As you've heard, I'm sure, a second nurse who was in contact with Duncan has tested positive.
The nurses are complaining about the protocols being inadequate and inconsistent. That may be. It seems odd that none of the family has shown symptoms. Bodily fluids, even in the most minute amounts, may contain the virus. A cough or a sneeze suspends fluids in the air. If Duncan was on a ventilator, for example, those surfaces were thoroughly contaminated.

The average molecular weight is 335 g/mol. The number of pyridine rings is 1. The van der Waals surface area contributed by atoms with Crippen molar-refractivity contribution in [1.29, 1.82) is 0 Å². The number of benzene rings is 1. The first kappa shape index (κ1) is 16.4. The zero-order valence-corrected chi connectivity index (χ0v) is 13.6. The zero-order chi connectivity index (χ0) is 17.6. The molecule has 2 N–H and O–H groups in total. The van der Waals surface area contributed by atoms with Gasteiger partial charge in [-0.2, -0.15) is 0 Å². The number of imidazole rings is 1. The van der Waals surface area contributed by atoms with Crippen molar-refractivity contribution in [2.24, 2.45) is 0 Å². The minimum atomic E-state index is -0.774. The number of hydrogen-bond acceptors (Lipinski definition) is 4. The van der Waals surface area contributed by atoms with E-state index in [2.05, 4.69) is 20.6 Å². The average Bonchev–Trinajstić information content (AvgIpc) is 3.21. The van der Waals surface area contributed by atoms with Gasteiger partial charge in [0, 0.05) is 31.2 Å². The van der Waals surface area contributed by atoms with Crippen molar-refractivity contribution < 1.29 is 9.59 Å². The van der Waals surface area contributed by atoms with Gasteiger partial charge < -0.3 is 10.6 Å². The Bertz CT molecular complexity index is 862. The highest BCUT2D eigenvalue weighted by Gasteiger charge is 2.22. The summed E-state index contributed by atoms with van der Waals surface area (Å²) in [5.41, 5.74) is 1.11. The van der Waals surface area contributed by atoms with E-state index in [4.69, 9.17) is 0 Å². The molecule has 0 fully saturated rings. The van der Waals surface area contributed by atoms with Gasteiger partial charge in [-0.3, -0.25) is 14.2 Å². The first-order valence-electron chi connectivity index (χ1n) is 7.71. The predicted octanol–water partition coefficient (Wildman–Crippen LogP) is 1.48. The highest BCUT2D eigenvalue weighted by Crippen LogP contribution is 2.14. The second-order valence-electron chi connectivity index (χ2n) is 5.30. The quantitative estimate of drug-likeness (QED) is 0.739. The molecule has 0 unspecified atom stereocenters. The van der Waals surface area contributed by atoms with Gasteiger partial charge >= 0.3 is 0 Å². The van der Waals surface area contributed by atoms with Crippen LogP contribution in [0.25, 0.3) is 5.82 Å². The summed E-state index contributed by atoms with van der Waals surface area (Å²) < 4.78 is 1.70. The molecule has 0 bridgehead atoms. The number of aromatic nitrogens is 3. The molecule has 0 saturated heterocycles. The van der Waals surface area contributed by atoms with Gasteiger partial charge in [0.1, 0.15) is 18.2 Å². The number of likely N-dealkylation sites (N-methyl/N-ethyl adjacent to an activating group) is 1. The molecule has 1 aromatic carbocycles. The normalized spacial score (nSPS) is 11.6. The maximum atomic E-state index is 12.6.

How long does it take the virus to mutate until it is an airborne contagion? Had it already started to mutate in Duncan? Is this a matter of the hospital not taking adequate precautions, or is what we are seeing the result of a new means of transmission?
Once is happenstance. Twice is coincidence. Three times is enemy action. (Ian Fleming).
The enemy here is Ebola, but it seems to have allies at the CDC.